Cyber Workforce Growth is a pressing need

Although the cybersecurity skills gap has been well documented over recent years, the demand for cybersecurity skills has increased. A recent report by the UK government’s Department for Digital, Culture, Media and Sport showed that more than half of UK businesses are lacking basic skills.

The authors state that “the people responsible for cyber security in these businesses lack the confidence and support they need to perform the basic tasks set out in the government-endorsed Cyber Essentials program.”

This includes tasks such as setting up firewalls, protecting personal data, and detecting and eliminating malware. A third of companies had more advanced skills in tasks like penetration testing and forensic analysis.

The most alarming aspect of the report is that basic cybersecurity skills numbers have not changed over the four years the government has been collecting data. The authors claim that in fact, the number of companies lacking incident management skills has increased over the past 4 years.

The authors state that “the qualitative evidence continues to indicate, in line with previous year’s, that management boards (outside of the cyber sector), lack an understanding cyber security.” The interviews reveal a knowledge gap among the c-suite decision makers tasked with monitoring cyber security.

Manufacture shortage

Similar results were also found in the global cybersecurity workforce study by (ISC). This study showed that global cybersecurity workers need to increase by approximately 65% to be able to protect organizations from the increasing number of cyberattacks.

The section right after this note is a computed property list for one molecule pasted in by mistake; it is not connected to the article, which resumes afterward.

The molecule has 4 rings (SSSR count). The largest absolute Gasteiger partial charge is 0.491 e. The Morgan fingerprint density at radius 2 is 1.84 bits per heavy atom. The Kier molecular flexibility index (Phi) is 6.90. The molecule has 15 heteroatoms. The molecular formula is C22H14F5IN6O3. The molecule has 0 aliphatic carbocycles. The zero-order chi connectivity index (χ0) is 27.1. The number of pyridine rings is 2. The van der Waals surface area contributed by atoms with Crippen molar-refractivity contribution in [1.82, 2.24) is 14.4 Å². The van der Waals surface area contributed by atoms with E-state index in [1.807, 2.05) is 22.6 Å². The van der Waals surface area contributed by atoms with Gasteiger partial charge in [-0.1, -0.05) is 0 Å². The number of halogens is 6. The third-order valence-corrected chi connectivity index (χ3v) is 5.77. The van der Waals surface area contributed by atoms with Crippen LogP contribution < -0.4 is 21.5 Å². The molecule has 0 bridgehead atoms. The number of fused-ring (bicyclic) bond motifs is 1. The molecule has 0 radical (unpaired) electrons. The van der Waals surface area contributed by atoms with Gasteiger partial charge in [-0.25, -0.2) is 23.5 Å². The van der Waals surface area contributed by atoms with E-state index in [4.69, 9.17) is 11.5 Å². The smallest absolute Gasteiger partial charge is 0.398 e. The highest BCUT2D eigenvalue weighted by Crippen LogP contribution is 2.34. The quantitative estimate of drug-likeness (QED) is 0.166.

Nearly 5,000 cyber professionals were surveyed by the researchers to better understand the range and depth of cyber talent available to organizations and the supply in relation to demand.

The authors state that for 2021, they estimate there will be 4.19 million cybersecurity professionals in the world. This is an increase of over 700,000. The Cybersecurity Workforce Gap, on the other hand, is the number of cybersecurity professionals organizations require to properly protect their critical assets. The gap has fallen to 2.72million for the second year in a row, compared to 3.12million last year.

According to the researchers, organizations must increase the number of cybersecurity workers by approximately 65% if they are to protect their critical assets. Surprisingly, 77% of people who work in this sector say they are happy with the job. This represents an increase of about 10% over the same number in 2019. This may have contributed to the 30% increase of cyber professionals in the US in 2021. However, it is not enough.

Filling the gap

How are companies responding? According to a UK report, around three quarters of cyber companies provide training for employees in cyber roles. However, this drops to only 1 in 5 in organizations that are not in the cyber sector. Only 12% of the 20% that provide training for staff say they have met their needs.

According to the authors, there is a low level of training for key cybersecurity certifications such as Certified Information Systems Security Professional (CISSP), Cisco Certified Network Professional and Cisco Certified Network Associate. Organisations complain about the lack of time required to attend cybersecurity training. This is especially true when it takes away time that could have been spent earning income.

Non-cyber companies also have to be aware of cybersecurity training paths. There is also a lack in professional development routines and cultures for digital employees. This is combined with low-quality cybersecurity training from the outside market, and it’s clear that there is a lack of training and development.

Employers responded by offering self-guided training, mentorship, and work shadowing. However, it is rare for non-cyber organisations to offer cybersecurity training for staff who are not IT professionals. Only 11% of respondents reported doing so within the past year. The figure was lower than 50% even in larger organizations, which might be considered more at-risk (and have higher budgets). This created a false impression that cybersecurity training was not necessary for staff.

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